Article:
Sunday, May 23, 2010

Aiken State Natural Area, South Carolina. Part I. Arrival and First Impressions.

sign 1 Table of Contents for This Series

  1. Drive over, arrival and first impressions
  2. The RV campground at Aiken and set-up
  3. Campground neighbor offers RV camping tips and advice on insect control while camping
  4. Some of Aiken SNA’s special features
  5. The Cabin Lake area of the Park
  6. The Park Office and its Environs
  7. Interview with Park Manager Troy Crider

Another ideal day for RV travel here in the Midlands of South Carolina. Partly sunny, with just enough cloud cover to avoid sun persecution during the drive to Aiken State Park. Or, Aiken State Natural Area, as it’s now called.

hometoaikensna Again, I left earlier than expected. Just after 11:00 a.m. The Garmin GPS suggested an straightforward trip of about 75 minutes. From Two Notch Road, or Route 1, to Route 302, and from there to Route 53 and the Park road. Faithful to its “Avoid Highways” instruction.

Once on the road, however, I decided to drive into Columbia on one of those multi-laned highways. Route 277. To avoid church traffic congestion along the way. We’ve discussed Sunday morning driving in South Carolina here before. Route One passes quite a few successful churches in the downtown Columbia area. I’d rather take my chances with the fishermen.

Well, the new GPS seemed to take offense at this rejection of its advice. After several indignant suggestions for correcting my indiscretion, it simply froze in place. Refused to register anything. Direction; speed; route repainting. Nothing! I’d been abandoned to my homogenized super-highway fate.

Repentant, I pressed the on-off switch once. The system reset immediately. It then recognized the Odious Highway 277, and continued thereafter without incident on to the Park. Point made, I guess. Beware the wrath of a GPS scorned….

It’s always nice to travel a new secondary road through interesting country. Route 302 fit the bill this morning. New to me, anyway. Plenty of both natural and social scenery on both sides. Passing through the little towns of Pelion and Wagener. A nice drive from beginning to end.

I’ve yet to find that good book or set of articles on the history of South Carolina’s roads. Maybe the South Carolina Highway Department would know of something.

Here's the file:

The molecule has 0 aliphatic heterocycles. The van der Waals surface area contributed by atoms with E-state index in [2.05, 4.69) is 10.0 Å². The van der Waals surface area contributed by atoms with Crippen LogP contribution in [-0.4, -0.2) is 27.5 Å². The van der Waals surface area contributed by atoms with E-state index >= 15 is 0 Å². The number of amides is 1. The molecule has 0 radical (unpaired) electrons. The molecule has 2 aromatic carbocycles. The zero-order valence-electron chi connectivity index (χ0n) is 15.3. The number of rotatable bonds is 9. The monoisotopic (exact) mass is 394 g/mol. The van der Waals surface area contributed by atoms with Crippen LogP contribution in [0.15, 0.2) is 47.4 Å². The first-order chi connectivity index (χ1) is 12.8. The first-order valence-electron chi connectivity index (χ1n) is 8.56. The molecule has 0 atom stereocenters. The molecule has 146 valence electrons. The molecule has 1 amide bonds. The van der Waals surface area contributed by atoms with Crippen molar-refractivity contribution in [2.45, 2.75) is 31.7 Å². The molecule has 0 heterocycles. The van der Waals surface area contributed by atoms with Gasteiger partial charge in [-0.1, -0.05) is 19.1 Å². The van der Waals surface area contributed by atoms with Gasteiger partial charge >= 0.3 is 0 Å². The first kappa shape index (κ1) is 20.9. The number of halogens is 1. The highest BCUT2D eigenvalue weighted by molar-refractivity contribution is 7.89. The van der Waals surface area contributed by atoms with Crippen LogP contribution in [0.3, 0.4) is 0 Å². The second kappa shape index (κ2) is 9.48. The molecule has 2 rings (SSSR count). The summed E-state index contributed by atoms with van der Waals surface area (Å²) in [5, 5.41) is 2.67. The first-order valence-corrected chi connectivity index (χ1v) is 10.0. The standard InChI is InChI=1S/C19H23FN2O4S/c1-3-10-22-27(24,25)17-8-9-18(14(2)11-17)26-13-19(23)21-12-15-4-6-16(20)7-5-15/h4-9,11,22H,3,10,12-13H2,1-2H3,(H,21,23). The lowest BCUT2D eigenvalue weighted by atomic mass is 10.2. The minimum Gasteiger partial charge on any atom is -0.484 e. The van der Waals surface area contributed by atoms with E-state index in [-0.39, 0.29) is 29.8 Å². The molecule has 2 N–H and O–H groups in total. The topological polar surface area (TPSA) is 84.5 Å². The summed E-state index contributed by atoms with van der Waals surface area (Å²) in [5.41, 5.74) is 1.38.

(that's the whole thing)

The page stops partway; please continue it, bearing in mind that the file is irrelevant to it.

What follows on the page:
road to park Once past Baughman’s Mill Pond, when, after crossing Route 4, Route 302 becomes Route 53, the scenery changes again. Wetlands here and there. Then a bridge across the South Fork of the Edisto River. With all that implies for the environment. What a difference a change of only 50 to 75 feet in elevation can make! Click on the map out-take above for more detail.

main sign The signs for Aiken State Natural Area were clear. Even I couldn’t miss ‘em. Just turn right on Route 1699, better known as Old Tory Trail, and you’re there. Note too for future reference before you turn the dirt road extension of Route 1699 off to the left of Route 53. We’ll certainly be visiting that part of the Park before long.

one-wayOnce in past the sign and gate the road becomes a one-way 2.1-mile paved loop that passes the main picnic area and pond, the Park Office, the campground entrance, a fishing pond, the canoe/kayak put-in point on the Edisto River, and other Park features on this side of Route 53.

This loop is well worth driving. A convenient overview of much that’s available in this Park. Especially valuable for less mobile folks.

Drive slowly. You’re likely to encounter bicycle riders. And probably some full-time Park residents along the way. This wetlands area is full of interesting animal life. Oh, and insect life as well. Bring plenty of bug spray at this time of year. More on that in a moment.

Click here for the next post in this series.

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